Interviewing, it’s time for some new rules

Dan Barker is a Leadership & Organizational Consultant – He has led and supported teams across the globe.

The ethics of how interviewing is completed has not had a hard look in quite some time. The fundamentals will remain valid, but consider all the changes over the last 20 years. Has interviewing evolved? Are the ethics reshaping through each phase? As organizations get busier and more diverse, leaders must understand their role in the interview process and how to fulfill it ethically while supporting the business’s initiatives.

A growing problem

As a leader for years, the same items have been the focus of ethical interviewing. Are we using interview guides and consistent questions. Are there two people in the interview? Do not interview or hire friends or people where an imbalanced relationship may appear. Often the training for leaders focuses on getting complete answers and, of course, the traditional legal areas of interviewing. Organizations cannot afford to discriminate against candidates from uneducated leaders.

Many organizations have adopted a focus on promoting from within. This effort has helped keep employees focused on their performance, which creates drive in a career track within their current organization. Fiduciaries have benefited from low churn by developing and promoting leaders from within their walls. Leaders start gaming for their team members, and employees are encouraged to reach out and build a “partnership” with the department leader they would like to work. This effort has created problems in other areas and muddied how relationships are accepted. These growing issues have forced organizations to look hard at what networking is in their organization and how it has affected diversity.

In the new workforce landscape, human resource teams are quickly being eliminated to a ticket system where HR teams are centralized and only engaged for a few specific processes. The rest of the responsibilities have been placed on the plate of operational leaders. The removal of HR, unfortunately, has opened the door to all kinds of issues. Some of the worst offenses are how timelines affect hiring and the worst violation of just hand-picking promotions. This approach to interviewing or any of the supporting parts of the HRM process is risky. It essentially comes from a system where organizations are saying the overseer is all based on employees coming forward to report potential offenses.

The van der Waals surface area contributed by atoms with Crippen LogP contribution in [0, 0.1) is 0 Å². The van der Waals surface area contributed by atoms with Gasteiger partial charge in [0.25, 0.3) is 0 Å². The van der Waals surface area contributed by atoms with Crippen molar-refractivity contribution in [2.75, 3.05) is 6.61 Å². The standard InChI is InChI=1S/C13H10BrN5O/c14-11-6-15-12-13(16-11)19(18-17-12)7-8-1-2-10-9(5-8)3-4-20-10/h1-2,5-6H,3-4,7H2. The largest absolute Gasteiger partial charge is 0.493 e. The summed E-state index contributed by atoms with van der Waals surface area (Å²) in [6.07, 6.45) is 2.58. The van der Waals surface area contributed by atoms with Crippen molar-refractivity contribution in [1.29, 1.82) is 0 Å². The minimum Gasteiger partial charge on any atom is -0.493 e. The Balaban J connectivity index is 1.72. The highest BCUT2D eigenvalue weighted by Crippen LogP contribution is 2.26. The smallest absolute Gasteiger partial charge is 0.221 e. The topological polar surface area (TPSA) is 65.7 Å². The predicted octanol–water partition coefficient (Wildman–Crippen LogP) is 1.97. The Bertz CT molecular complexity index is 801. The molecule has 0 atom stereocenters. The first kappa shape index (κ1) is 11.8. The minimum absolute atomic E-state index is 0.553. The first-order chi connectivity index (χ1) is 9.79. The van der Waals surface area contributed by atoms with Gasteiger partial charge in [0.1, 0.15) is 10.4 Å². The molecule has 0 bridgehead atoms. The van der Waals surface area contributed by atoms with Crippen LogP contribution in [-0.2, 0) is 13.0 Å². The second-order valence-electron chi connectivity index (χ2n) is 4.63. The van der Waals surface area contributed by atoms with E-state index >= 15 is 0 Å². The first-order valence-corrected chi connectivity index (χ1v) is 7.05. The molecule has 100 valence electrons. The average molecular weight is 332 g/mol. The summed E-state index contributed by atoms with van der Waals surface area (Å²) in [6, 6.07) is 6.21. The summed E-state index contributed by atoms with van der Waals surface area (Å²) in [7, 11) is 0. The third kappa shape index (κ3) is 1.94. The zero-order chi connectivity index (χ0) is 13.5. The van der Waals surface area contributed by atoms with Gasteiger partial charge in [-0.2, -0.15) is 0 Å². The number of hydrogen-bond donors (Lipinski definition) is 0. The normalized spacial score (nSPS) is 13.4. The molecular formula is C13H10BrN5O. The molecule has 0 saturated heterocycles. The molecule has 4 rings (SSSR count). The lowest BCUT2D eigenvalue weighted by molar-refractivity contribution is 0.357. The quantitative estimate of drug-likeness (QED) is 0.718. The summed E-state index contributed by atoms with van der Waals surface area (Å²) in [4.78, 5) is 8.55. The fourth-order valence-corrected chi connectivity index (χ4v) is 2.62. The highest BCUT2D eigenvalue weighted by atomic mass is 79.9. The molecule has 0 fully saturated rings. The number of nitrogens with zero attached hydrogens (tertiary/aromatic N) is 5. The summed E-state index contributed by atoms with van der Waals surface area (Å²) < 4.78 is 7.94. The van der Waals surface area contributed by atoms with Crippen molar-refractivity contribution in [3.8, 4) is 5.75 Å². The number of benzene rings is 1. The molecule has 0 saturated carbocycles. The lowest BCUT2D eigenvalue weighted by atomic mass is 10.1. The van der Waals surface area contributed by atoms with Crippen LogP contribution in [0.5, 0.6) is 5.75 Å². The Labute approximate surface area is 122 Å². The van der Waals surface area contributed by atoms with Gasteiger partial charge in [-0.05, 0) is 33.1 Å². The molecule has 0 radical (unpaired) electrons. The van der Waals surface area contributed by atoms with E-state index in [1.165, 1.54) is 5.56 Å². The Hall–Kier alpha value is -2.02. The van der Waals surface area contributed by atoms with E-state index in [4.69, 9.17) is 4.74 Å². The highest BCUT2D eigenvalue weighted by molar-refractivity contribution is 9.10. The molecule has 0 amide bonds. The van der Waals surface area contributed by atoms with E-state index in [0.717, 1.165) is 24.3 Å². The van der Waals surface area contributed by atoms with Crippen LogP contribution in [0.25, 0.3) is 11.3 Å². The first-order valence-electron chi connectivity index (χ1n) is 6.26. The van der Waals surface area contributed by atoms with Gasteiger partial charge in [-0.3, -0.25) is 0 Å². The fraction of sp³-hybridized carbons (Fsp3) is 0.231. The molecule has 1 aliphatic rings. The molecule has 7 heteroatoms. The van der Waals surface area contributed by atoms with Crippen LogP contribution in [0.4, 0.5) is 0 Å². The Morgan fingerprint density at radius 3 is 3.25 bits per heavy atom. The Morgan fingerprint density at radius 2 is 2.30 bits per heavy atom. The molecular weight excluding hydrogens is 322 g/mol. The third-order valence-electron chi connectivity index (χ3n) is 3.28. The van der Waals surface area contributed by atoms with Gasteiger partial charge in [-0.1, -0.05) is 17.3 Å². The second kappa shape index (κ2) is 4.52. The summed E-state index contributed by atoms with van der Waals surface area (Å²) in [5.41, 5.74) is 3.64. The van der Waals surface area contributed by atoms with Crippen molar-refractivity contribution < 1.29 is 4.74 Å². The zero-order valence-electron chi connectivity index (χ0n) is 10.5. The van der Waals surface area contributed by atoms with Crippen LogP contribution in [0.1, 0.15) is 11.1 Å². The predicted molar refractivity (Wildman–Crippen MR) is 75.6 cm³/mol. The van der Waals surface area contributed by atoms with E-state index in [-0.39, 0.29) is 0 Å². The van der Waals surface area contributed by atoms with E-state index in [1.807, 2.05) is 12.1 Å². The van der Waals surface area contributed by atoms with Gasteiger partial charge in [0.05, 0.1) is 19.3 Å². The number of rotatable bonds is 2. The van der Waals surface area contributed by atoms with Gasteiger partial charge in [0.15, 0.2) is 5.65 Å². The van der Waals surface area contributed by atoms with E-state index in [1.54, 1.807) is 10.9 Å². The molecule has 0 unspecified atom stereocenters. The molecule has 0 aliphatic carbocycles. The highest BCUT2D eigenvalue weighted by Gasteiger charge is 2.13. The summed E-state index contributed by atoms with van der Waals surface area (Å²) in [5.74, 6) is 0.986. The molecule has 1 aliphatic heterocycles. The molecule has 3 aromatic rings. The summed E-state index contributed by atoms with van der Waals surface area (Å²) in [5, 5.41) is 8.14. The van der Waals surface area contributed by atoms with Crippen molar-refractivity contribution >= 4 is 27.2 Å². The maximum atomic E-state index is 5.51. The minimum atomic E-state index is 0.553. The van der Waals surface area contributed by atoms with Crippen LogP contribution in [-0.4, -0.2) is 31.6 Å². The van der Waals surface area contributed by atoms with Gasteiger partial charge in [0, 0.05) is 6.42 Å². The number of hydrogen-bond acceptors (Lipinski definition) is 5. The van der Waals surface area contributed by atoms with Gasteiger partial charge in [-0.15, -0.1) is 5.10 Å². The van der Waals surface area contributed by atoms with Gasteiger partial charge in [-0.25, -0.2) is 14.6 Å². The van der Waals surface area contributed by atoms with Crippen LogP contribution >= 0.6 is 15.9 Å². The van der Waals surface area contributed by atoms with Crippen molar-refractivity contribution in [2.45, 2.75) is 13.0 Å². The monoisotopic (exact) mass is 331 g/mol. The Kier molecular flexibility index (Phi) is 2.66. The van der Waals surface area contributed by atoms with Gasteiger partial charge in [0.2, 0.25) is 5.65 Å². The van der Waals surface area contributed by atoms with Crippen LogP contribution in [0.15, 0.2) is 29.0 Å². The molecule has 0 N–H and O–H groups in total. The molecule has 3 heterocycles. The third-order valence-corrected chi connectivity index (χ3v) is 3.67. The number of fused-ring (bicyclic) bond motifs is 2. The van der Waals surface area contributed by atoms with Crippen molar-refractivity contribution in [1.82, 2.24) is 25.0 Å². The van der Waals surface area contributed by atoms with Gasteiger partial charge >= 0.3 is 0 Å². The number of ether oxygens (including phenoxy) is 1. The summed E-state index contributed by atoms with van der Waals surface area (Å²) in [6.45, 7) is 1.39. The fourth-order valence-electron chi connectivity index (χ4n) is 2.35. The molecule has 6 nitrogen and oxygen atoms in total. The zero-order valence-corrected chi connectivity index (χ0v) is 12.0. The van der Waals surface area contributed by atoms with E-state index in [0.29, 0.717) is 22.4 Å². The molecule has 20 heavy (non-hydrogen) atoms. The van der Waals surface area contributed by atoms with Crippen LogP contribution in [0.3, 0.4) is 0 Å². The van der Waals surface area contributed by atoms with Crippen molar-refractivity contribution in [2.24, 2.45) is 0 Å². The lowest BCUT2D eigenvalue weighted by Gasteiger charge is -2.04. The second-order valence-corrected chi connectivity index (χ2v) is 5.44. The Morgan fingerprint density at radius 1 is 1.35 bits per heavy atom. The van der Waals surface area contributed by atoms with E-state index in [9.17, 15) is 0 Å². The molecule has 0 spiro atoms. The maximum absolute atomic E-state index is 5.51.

A stronger awareness of diversity has put all organizations on notice about how they support under-recognized groups, especially when hiring and even more so when it comes to leadership positions. It is important to pause here and recognize the injustice for many groups in how they have been considered for promotions, including the additional problem of balanced pay. The direct effort to correct this is not the dilemma. Depending on how these efforts are executed, the potential dilemma can deplete organizations of critical skills that directly support sustainability. The combination of poor recruiting and relationship issues shared above come together to create all kinds of problems with employee relations and performance in KPIs.

So much focus is placed on things like consistency of questions or getting responses. However, the consistency of each candidate’s experience is rarely considered and seldom reviewed. The lasting experience that is left with each candidate from each posting becomes the internal island of misfit toys. How many interviews are required for each posting? What is the cadence of interviews, and how are they scheduled? How long does each posting go, and how long is each candidate in the posting? These metrics are critical and could offer all kinds of insights. When HR teams are not present or engaged, these quickly become problems that result in losing talent out the back door.

The internal hiring process

The internal hiring process is broken in most organizations, especially if there is no HR partner present in the process. There are solutions; it is one of those situations of “if you could suggest a drastic change, what would it look like?” Well, consider this! Why are your overworked, front-line leaders so heavily involved in hiring their peers and direct reports? The mentioned approach is even more of a question if those direct reports being hired are people leaders themselves. Without several checks and balances, these processes are designed to fail. Of course, failing means failing to hire the best and most talented candidates.

It starts with setting standards, and organizations must not be so concerned about being firm on base or fundamental standards for each role when possible skills should be a part of these standards. These standards protect an organization from losing its competitive edge in sustainability and place some guardrails on how candidates move forward. These steps aid in the leader’s inappropriate influence to help push their favorite through the process. These standards also help in creating transparency along with the ability to develop clear career tracks.

Ok, let me introduce you to your new hiring team. It should start at the senior leadership levels and, when possible cross-functional. If these small teams need additional team members, go up the chain, not down -or seek further cross-functional. The direct supervisor or leader should be involved in the next step or course with their peer group; if possible, someone from the first round should carry over as an observer. This observer is only suggested if available through the entire second round. The third round should only be the top potential candidates.